Ma'a Ma: Mathilda Ripton Stitching on Unbleached Canvas 59 x 44 cm
I don't know if you can see me Stitching on Unbleached Canvas 59 x 44 cm
Into a wilderness Stitching on Unbleached Canvas 59 x 44 cm
Hope Artefact 1 Plaster, gold leaf, pigment, stitching on unbleached canvas 20 x 15 x 9 cm
Alice Kettle Alice Kettle was born in Winchester in 1961. She studied at the University of Reading and Goldsmithsâ€™ College, London. She exhibits extensively in the UK and internationally - some recent solo exhibitions include Telling Fortunes, Platt Hall, Museum of Costume, Manchester, 2010, Allegory, Craft Study Centre, Farnham and UK tour (2009-11), A Pause in the Rhythm of Time, Belger Arts Centre, Kansas (2009). Some recent group exhibitions include Global Intrigue, 4th Riga International Textile and Fibre Art Triennal, Museum of Decorative Art and Design, Latvia (2010), Bending More Lines, 62group Rijswijk Museum, The Netherlands (2010), European Prize for Applied Arts, World Crafts Council, Brussels (2009-10) and the Florence Biennale, Firenze, Italy (2009). She is currently working on a two-person show with Claire Curneen in CAA, London in 2011. She has received numerous awards for her work, including Arts Council of England Major Development Award (2009 and 2002), Arts Council of England South East Award (2007), Textile Artist of the Year Award, Creative Exhibitions (2006) and 1st Prize, Pfaff International Art Embroidery Challenge, (2005) She has consistently worked to commission in architectural spaces, including the National Library of Australia, the Scottish High Court in Edinburgh, Gloucester and Winchester Cathedrals and the School of Music & Drama at Manchester University. She has completed a vast piece measuring 3 x 16.5 m for the Winchester Discovery Centre, for which the building received a RIBA award in 2008. Her work is represented in various public collections in the UK and internationally, such as the Crafts Council London, the Whitworth Art Gallery in Manchester, the Museo Internationale delle Arti Applicate Oggi, Turin, Italy and the Belger Collection, Kansas, USA.
Bernie Leahy Bernie Leahy lives and works in Lusk, Co. Dublin. She studied at the Dun Laoghaire School of Art and Design and the National College of Art and Design, Dublin. She exhibits widely, with recent exhibitions including International Fiberart Biennial, Snyderman Works Gallery, Philadelphia (2010), SOFA International Exposition of Fine Craft, New York (2010) and Chicago (2008), You’ll Never Walk Alone, National Craft Gallery, Kilkenny and Bluecoat Display Centre, Liverpool (2008) and International Textile Biennial, Museo de la Ciudad, Venezuela (2004), plus solo exhibitions in Tad Concept Gallery, Rome (2004) and Line, Fabrications Gallery, London (2004). She has received numerous public commissions for her work, including Eachother, Waterford Healing Arts Trust (2007), The Wish Path, Department of Education and Science/Fingal County Council (2006 – Best Practice for Percent for Art), Conversations, Northern Irish Arts Council/Belfast HSS (2006) and 100 Images of Care, Kildare County Council (2005). Awards include High Profile Award, Irish Arts Review, Dublin (2007), Crafts Council of Ireland Bursary Merit Award (2008), 1st Prize Contemporary Embroidery, RDS (2004) and the William Smith O’Brien Cup for Excellence, RDS (2004). She is represented internationally by Snyderman Works, Philadelphia, USA.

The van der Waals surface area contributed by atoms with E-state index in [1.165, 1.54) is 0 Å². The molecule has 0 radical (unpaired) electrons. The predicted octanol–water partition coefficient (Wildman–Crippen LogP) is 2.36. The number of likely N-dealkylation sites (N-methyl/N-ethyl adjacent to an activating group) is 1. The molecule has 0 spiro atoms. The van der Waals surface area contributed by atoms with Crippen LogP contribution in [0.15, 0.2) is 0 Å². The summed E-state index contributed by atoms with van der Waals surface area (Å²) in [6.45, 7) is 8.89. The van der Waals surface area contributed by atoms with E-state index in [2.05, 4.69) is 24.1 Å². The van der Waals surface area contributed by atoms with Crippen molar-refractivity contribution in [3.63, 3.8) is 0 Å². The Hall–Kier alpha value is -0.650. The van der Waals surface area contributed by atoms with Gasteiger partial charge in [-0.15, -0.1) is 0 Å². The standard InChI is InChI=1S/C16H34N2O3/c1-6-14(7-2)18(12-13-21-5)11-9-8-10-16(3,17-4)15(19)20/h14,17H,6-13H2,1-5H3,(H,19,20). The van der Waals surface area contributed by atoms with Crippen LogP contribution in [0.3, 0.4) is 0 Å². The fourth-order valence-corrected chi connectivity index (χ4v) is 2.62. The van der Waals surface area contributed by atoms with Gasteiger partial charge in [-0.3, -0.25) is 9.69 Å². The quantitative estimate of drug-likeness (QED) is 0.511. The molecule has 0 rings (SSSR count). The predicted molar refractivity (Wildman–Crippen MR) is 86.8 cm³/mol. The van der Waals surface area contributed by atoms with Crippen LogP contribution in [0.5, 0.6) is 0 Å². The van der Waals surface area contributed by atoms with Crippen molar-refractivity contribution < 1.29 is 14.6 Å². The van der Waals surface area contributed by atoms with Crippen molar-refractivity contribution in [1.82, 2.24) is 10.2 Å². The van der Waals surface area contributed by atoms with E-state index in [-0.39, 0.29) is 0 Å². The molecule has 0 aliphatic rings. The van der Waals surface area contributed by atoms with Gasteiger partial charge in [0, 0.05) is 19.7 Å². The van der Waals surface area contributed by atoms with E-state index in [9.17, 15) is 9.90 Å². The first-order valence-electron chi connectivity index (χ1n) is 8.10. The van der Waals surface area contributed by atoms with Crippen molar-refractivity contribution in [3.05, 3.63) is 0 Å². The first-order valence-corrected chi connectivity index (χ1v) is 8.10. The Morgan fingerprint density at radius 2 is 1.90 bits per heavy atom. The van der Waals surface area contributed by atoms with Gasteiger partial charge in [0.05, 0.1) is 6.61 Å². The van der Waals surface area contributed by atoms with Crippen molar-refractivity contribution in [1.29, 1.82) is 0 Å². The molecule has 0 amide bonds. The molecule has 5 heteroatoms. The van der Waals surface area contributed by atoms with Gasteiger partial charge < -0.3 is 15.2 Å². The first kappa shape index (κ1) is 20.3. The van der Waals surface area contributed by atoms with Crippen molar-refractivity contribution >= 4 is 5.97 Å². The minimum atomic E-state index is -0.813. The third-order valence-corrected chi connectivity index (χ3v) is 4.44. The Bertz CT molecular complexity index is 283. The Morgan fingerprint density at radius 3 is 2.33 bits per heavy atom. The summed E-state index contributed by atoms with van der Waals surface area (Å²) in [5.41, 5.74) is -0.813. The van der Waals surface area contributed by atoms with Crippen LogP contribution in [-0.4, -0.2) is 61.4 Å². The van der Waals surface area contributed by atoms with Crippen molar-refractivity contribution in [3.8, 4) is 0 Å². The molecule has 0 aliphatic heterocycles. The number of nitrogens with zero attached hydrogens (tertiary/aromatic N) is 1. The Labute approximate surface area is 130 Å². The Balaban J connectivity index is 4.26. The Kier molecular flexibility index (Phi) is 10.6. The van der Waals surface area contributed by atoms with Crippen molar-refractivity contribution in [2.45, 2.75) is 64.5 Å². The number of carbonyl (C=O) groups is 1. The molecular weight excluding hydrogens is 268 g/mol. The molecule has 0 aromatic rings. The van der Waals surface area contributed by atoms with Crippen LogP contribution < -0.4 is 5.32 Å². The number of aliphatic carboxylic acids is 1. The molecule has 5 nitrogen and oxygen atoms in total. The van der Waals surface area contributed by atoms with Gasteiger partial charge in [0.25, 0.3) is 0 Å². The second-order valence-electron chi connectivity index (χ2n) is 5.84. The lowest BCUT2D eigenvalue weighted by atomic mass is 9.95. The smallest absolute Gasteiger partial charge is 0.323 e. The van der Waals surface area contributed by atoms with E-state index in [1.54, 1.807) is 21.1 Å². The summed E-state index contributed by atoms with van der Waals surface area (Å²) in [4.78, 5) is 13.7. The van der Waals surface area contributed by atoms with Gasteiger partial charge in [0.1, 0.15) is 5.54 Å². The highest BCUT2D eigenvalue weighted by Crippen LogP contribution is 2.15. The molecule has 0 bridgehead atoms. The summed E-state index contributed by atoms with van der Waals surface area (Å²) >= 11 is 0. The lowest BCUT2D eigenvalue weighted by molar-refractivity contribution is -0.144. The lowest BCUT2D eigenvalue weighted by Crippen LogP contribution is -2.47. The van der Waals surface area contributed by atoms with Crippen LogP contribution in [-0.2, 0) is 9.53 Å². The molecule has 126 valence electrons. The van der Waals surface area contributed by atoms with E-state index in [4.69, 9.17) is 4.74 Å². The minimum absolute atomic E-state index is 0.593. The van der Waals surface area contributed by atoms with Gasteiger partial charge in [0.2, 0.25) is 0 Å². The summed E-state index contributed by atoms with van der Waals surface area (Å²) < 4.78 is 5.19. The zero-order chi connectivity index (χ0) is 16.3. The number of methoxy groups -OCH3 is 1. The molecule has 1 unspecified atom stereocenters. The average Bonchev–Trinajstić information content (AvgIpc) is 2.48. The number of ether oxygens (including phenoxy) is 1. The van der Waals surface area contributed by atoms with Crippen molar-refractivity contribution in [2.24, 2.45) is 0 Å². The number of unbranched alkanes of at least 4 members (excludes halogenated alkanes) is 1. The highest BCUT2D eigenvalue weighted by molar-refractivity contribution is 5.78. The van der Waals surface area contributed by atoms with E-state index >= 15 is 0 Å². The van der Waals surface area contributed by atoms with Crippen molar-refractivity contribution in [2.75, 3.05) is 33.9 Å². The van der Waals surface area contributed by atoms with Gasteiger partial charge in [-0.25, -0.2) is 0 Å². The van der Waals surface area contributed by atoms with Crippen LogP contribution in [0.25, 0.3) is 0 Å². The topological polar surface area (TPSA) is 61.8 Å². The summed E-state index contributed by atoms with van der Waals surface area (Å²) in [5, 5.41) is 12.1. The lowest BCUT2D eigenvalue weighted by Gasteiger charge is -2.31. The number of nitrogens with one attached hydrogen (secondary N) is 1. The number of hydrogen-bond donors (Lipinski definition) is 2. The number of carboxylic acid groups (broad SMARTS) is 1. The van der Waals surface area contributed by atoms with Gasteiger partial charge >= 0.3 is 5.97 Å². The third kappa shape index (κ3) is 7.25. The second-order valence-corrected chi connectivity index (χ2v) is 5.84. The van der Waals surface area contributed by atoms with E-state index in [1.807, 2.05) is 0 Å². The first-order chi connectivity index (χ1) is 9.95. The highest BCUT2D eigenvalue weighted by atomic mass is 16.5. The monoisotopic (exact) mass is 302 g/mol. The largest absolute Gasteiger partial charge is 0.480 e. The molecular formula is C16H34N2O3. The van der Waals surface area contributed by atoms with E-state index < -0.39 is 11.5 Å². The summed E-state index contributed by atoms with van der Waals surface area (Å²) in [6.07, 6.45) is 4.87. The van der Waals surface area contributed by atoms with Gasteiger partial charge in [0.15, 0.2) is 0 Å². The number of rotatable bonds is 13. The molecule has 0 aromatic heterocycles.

The National Craft Gallery Set up by the Crafts Council of Ireland in December 2000, the National Craft Gallery exhibits a programme of groundbreaking national and international contemporary craft. Activities include profiling the work of Irish makers in Ireland and abroad, developing relationships with Irish and international galleries and collectors, and inspiring appreciation, creativity and innovation through the gallery education and outreach programmes. The Crafts Council of Ireland is the champion of the craft industry in Ireland, representing all craft disciplines. It strives to foster the commercial strength and unique identity of the craft sector, and to stimulate quality, design and competitiveness. It is funded by the Department of Enterprise, Trade & Employment through Enterprise Ireland. National Craft Gallery, Castle Yard, Kilkenny, Ireland P: 00353 (0)56 7796147 E: firstname.lastname@example.org W: www.nationalcraftgallery.ie
Exhibition Team Exhibitions Manager and Curator: Ann Mulrooney Gallery Assistant: Brian Byrne Education and Outreach Officer: Leslie Ryan Press: Christine Monk Exhibition Installation: John Whelan Photography: Rebecca Peters, www.greycard.co.uk (except for Alice Kettle images Incubus, Chant and Tyggs,Â Witches bottles and Moneybox courtesy Joe Low, www.joelow.com) Catalogue Design: Tom Feehan at dynamite, Kilkenny. www.dynamite.ie